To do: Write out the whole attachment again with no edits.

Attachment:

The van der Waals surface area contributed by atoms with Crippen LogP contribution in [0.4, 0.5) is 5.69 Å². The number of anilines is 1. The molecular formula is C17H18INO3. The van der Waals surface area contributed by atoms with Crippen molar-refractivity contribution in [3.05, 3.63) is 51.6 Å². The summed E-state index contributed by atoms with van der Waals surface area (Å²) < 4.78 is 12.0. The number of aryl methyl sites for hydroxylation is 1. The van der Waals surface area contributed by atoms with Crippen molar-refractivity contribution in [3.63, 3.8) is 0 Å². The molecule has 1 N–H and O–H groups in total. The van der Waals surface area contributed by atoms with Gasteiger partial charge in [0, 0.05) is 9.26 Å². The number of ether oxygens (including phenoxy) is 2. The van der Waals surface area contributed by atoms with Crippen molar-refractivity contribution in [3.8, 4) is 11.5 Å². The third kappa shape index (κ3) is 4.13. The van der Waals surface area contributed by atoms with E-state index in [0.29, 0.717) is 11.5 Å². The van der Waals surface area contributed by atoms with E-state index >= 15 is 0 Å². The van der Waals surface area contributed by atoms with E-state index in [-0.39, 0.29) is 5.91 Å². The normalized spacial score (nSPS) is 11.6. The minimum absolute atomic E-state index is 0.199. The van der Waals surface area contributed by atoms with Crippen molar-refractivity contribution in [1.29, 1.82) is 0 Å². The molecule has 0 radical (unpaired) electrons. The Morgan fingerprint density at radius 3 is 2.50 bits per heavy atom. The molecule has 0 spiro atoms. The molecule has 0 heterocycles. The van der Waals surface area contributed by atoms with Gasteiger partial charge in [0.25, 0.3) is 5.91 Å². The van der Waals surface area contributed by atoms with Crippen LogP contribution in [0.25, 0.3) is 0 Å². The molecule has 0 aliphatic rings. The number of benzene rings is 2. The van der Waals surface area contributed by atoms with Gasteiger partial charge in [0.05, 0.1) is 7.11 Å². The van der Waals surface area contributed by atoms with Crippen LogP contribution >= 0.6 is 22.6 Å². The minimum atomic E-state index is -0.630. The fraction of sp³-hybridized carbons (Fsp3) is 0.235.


The van der Waals surface area contributed by atoms with Crippen LogP contribution in [0.4, 0.5) is 5.69 Å². The number of anilines is 1. The molecular formula is C17H18INO3. The van der Waals surface area contributed by atoms with Crippen molar-refractivity contribution in [3.05, 3.63) is 51.6 Å². The summed E-state index contributed by atoms with van der Waals surface area (Å²) < 4.78 is 12.0. The number of aryl methyl sites for hydroxylation is 1. The van der Waals surface area contributed by atoms with Crippen molar-refractivity contribution in [3.63, 3.8) is 0 Å². The molecule has 1 N–H and O–H groups in total. The van der Waals surface area contributed by atoms with Gasteiger partial charge in [0, 0.05) is 9.26 Å². The number of ether oxygens (including phenoxy) is 2. The van der Waals surface area contributed by atoms with Crippen molar-refractivity contribution in [3.8, 4) is 11.5 Å². The third kappa shape index (κ3) is 4.13. The van der Waals surface area contributed by atoms with E-state index in [0.29, 0.717) is 11.5 Å². The van der Waals surface area contributed by atoms with E-state index >= 15 is 0 Å². The van der Waals surface area contributed by atoms with E-state index in [-0.39, 0.29) is 5.91 Å². The normalized spacial score (nSPS) is 11.6. The minimum absolute atomic E-state index is 0.199. The van der Waals surface area contributed by atoms with Crippen molar-refractivity contribution in [1.29, 1.82) is 0 Å². The molecule has 0 radical (unpaired) electrons. The Morgan fingerprint density at radius 3 is 2.50 bits per heavy atom. The molecule has 0 spiro atoms. The molecule has 0 heterocycles. The van der Waals surface area contributed by atoms with Gasteiger partial charge in [0.25, 0.3) is 5.91 Å². The van der Waals surface area contributed by atoms with Crippen LogP contribution in [0.25, 0.3) is 0 Å². The molecule has 0 aliphatic rings. The number of benzene rings is 2. The van der Waals surface area contributed by atoms with Gasteiger partial charge in [0.05, 0.1) is 7.11 Å². The van der Waals surface area contributed by atoms with Crippen LogP contribution >= 0.6 is 22.6 Å². The minimum atomic E-state index is -0.630. The fraction of sp³-hybridized carbons (Fsp3) is 0.235.